• Any and all articles, patents, patent applications, and other publications that have been cited in this disclosure are incorporated herein by reference in their respective entirety.
  • The phrase “means for” when used in a claim is intended to and should be interpreted to embrace the corresponding structures and materials that have been described and their equivalents. Similarly, the phrase “step for” when used in a claim is intended to and should be interpreted to embrace the corresponding acts that have been described and their equivalents. The absence of these phrases from a claim means that the claim is not intended to and should not be interpreted to be limited to these corresponding structures, materials, or acts, or to their equivalents.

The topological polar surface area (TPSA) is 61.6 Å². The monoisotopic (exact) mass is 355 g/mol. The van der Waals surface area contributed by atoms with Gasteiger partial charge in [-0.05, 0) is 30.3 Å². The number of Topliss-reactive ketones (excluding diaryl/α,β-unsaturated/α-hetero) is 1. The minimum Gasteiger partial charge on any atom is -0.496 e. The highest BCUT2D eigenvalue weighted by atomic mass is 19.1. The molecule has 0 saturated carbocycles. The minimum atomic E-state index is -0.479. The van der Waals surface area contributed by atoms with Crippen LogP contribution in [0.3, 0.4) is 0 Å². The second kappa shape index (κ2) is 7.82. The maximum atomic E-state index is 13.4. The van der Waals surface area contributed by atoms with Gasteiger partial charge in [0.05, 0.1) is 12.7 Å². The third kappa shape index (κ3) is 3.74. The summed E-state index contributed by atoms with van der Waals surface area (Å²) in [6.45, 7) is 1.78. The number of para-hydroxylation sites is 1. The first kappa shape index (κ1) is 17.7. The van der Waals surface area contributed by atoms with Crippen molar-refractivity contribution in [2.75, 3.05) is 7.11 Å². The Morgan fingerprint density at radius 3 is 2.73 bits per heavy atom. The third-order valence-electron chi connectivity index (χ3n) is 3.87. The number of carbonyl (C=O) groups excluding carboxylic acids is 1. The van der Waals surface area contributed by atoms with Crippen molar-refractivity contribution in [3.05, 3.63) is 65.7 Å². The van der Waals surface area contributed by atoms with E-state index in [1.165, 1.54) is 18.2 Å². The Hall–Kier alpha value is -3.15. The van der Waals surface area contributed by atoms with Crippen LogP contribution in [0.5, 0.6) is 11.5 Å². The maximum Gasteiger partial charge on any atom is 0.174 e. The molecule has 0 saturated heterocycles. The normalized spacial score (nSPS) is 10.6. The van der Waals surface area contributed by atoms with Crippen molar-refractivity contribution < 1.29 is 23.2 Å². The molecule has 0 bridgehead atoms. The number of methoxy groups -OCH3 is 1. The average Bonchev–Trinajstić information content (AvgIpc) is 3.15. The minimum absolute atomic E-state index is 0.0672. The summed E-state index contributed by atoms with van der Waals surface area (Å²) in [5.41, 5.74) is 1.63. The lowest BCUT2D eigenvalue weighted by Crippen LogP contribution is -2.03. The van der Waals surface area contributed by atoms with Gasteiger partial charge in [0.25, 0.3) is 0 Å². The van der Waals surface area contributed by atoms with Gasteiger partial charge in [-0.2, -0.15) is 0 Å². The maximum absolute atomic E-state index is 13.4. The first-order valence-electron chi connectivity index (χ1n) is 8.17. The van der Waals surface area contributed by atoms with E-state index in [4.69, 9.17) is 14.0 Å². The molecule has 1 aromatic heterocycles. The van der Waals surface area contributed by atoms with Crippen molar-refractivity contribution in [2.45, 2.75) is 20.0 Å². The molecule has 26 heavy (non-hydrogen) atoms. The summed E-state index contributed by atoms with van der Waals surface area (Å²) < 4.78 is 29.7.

• The scope of protection is limited solely by the claims that now follow.
  • That scope is intended and should be interpreted to be as broad as is consistent with the ordinary meaning of the language that is used in the claims when interpreted in light of this specification and the prosecution history that follows, except where specific meanings have been set forth, and to encompass all structural and functional equivalents.
  • Relational terms such as “first” and “second” and the like may be used solely to distinguish one entity or action from another, without necessarily requiring or implying any actual relationship or order between them. The terms “comprises,” “comprising,” and any other variation thereof when used in connection with a list of elements in the specification or claims are intended to indicate that the list is not exclusive and that other elements may be included. Similarly, an element preceded by an “a” or an an does not, without further constraints, preclude the existence of additional elements of the identical type.